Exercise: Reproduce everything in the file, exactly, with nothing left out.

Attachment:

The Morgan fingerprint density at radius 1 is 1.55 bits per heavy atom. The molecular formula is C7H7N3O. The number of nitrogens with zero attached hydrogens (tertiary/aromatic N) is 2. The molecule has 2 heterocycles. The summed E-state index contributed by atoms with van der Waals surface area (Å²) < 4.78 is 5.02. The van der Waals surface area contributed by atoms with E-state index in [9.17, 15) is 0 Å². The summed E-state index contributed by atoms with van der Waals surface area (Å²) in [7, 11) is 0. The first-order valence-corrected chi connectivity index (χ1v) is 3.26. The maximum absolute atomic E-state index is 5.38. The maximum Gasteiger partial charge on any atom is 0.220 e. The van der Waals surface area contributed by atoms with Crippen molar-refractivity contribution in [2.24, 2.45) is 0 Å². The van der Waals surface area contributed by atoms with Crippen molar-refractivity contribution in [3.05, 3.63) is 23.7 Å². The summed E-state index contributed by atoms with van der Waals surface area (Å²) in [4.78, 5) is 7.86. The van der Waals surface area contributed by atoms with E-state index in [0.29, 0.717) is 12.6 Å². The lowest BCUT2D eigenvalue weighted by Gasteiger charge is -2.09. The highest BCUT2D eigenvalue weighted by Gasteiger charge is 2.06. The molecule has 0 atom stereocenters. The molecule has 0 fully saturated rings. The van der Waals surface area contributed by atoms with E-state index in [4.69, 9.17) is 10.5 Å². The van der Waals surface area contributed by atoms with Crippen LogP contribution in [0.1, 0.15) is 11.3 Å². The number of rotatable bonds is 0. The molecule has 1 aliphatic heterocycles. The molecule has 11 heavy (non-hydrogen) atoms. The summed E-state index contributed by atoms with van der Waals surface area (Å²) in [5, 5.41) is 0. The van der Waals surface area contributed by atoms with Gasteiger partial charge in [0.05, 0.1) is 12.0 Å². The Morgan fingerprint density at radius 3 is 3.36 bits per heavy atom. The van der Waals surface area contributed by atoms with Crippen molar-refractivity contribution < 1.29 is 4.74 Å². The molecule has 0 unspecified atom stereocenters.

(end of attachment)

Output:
The Morgan fingerprint density at radius 1 is 1.55 bits per heavy atom. The molecular formula is C7H7N3O. The number of nitrogens with zero attached hydrogens (tertiary/aromatic N) is 2. The molecule has 2 heterocycles. The summed E-state index contributed by atoms with van der Waals surface area (Å²) < 4.78 is 5.02. The van der Waals surface area contributed by atoms with E-state index in [9.17, 15) is 0 Å². The summed E-state index contributed by atoms with van der Waals surface area (Å²) in [7, 11) is 0. The first-order valence-corrected chi connectivity index (χ1v) is 3.26. The maximum absolute atomic E-state index is 5.38. The maximum Gasteiger partial charge on any atom is 0.220 e. The van der Waals surface area contributed by atoms with Crippen molar-refractivity contribution in [2.24, 2.45) is 0 Å². The van der Waals surface area contributed by atoms with Crippen molar-refractivity contribution in [3.05, 3.63) is 23.7 Å². The summed E-state index contributed by atoms with van der Waals surface area (Å²) in [4.78, 5) is 7.86. The van der Waals surface area contributed by atoms with E-state index in [0.29, 0.717) is 12.6 Å². The lowest BCUT2D eigenvalue weighted by Gasteiger charge is -2.09. The highest BCUT2D eigenvalue weighted by Gasteiger charge is 2.06. The molecule has 0 atom stereocenters. The molecule has 0 fully saturated rings. The van der Waals surface area contributed by atoms with E-state index in [4.69, 9.17) is 10.5 Å². The van der Waals surface area contributed by atoms with Crippen LogP contribution in [0.1, 0.15) is 11.3 Å². The number of rotatable bonds is 0. The molecule has 1 aliphatic heterocycles. The molecule has 11 heavy (non-hydrogen) atoms. The summed E-state index contributed by atoms with van der Waals surface area (Å²) in [5, 5.41) is 0. The van der Waals surface area contributed by atoms with Gasteiger partial charge in [0.05, 0.1) is 12.0 Å². The Morgan fingerprint density at radius 3 is 3.36 bits per heavy atom. The van der Waals surface area contributed by atoms with Crippen molar-refractivity contribution < 1.29 is 4.74 Å². The molecule has 0 unspecified atom stereocenters.